I would love to go up to this professor and confront him, but I could only do it in English. In Hungarian, I would have to explain in complex ways what I find wrong with his behaviour. He would have an easy time dismissing me and ignoring my point of view. There are just no words that feel and work like ‘bully’ or ‘abuse.’ Why? Maybe because in Hungary there is no obvious tradition of confronting misogynistic old men.

A few months ago I gave an interview to a high profile Hungarian magazine and when I casually mentioned that I am a feminist, the reporter lady made a face. When I stopped and asked why, she said she wouldn’t want to print it because people would misunderstand and it would make me look bad. I was baffled, but I persisted and I made her write down a long description of me that was a shorter version of the Feminism Wikipedia page. It was like playing Taboo. They took that word away from me and suddenly it was much harder to be a feminist. It is hard to make your voice heard when they take your words away.

The article for the magazine was never published. I don’t think I’ll ever have the chance to tell my professor how many students he scarred with his arrogant, abusive behaviour. But for sure, I want to speak to the other students on that Facebook group, even if it’s just going to stir up an argument. I am still searching for words to say that “He is not wearing anything” but when I find them I hope many silenced students will hear my cry and gather the courage to speak up as well. Because a paradigm shift has to start before we have the luxury of words to fight battles.

On Finish him! The feminist battle for Gamergate victory isn’t done

“When it comes to feminism and Gamergate, I want to say that feminism—unquestionably—won. But then I think: at what cost? Maybe it’s better to say: we know unequivocally we are on the right side of Gamergate.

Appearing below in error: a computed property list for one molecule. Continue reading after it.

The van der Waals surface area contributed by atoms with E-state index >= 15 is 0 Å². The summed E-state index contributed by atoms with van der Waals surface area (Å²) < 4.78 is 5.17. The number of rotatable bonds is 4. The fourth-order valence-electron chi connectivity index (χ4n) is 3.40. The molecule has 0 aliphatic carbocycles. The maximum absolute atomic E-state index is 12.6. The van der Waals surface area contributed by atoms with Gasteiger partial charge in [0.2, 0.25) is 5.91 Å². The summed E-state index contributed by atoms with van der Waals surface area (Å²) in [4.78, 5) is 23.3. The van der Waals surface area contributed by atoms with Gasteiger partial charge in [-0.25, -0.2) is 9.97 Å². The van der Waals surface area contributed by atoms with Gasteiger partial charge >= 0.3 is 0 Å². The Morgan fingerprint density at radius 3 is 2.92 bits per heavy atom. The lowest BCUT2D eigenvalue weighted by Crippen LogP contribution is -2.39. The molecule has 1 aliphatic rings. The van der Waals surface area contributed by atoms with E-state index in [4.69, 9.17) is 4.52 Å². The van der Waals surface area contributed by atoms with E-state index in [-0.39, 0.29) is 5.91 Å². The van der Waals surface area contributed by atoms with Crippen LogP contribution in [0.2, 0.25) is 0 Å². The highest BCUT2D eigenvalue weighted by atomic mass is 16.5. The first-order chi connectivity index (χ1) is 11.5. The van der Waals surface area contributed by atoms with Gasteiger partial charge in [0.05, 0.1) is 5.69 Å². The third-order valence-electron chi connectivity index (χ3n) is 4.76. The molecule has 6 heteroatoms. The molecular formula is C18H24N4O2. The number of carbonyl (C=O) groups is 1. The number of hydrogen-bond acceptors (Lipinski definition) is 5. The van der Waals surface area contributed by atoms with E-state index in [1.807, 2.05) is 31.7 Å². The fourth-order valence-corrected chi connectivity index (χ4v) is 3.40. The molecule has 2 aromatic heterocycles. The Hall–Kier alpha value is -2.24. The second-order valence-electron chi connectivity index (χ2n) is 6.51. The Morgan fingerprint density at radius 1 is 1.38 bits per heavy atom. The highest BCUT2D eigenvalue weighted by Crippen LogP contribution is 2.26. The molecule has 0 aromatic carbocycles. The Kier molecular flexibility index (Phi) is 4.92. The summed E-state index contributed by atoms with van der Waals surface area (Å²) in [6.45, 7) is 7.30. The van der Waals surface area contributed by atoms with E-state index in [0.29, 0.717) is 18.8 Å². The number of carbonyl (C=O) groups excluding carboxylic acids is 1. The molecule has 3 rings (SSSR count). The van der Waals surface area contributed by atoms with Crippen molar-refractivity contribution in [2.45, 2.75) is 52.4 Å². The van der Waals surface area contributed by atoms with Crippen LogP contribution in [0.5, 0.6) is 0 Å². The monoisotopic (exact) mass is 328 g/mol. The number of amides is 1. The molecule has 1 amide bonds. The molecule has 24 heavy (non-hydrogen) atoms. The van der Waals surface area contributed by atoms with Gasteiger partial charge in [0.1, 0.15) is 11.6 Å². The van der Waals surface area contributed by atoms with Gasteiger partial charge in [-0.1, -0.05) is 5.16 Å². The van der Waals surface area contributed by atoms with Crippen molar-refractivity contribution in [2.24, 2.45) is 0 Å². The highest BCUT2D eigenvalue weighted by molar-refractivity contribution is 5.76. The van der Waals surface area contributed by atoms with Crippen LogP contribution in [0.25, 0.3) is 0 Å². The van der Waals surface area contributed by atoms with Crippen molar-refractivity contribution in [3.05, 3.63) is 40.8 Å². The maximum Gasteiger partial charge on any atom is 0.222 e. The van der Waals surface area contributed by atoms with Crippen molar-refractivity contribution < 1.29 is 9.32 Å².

Even former avowed Gamergaters have hung up their trilbies and abandoned their positions as everything became more extreme and untenable—or they suddenly found themselves on the opposing side of the harassment campaign. Those within the industry openly made statements against Gamergate, including: gaming companies such as Blizzard and the Entertainment Software Association (commonly know as the ESA and gaming’s top trade group); publications like Game Informer, Polygon, and Giant Bomb; and creative luminaries such as Tim Schafer and Damion Schubert. Some statements where measured, like the ESA’s assertion that “There is no place in the video game community—or our society—for personal attacks and threats.” But others weren’t. Schubert called it “an unprecedented catastrofuck,” which remains one of my favourite combinations of words ever. Even the vaguest of questions about the legitimacy of the movement seemed to evaporate.

And yet—and yet—it is still happening.”

Read the full post here.

On : On PETA and the appropriation of anti #GAMERGATE rhetoric (in Minecraft)

In using that particular wording, PETA has essentially co-opted the abuse that Zoe Quinn, Anita Sarkeesian, Brianna Wu, and countless others have suffered in the name of Gamergate. PETA has criticised videogames before, as well as used videogames to create messages in the past, but this Minecraft server has little to do with Minecraft and more to do with jumping into the Gamergate fray. On the surface, it may seem that they are using anti-Gamergate rhetoric in order to further animal rights – but under the surface they are exploiting the abuse of women in order to further their own ideological marketing.

Check out the original post.

by Gersande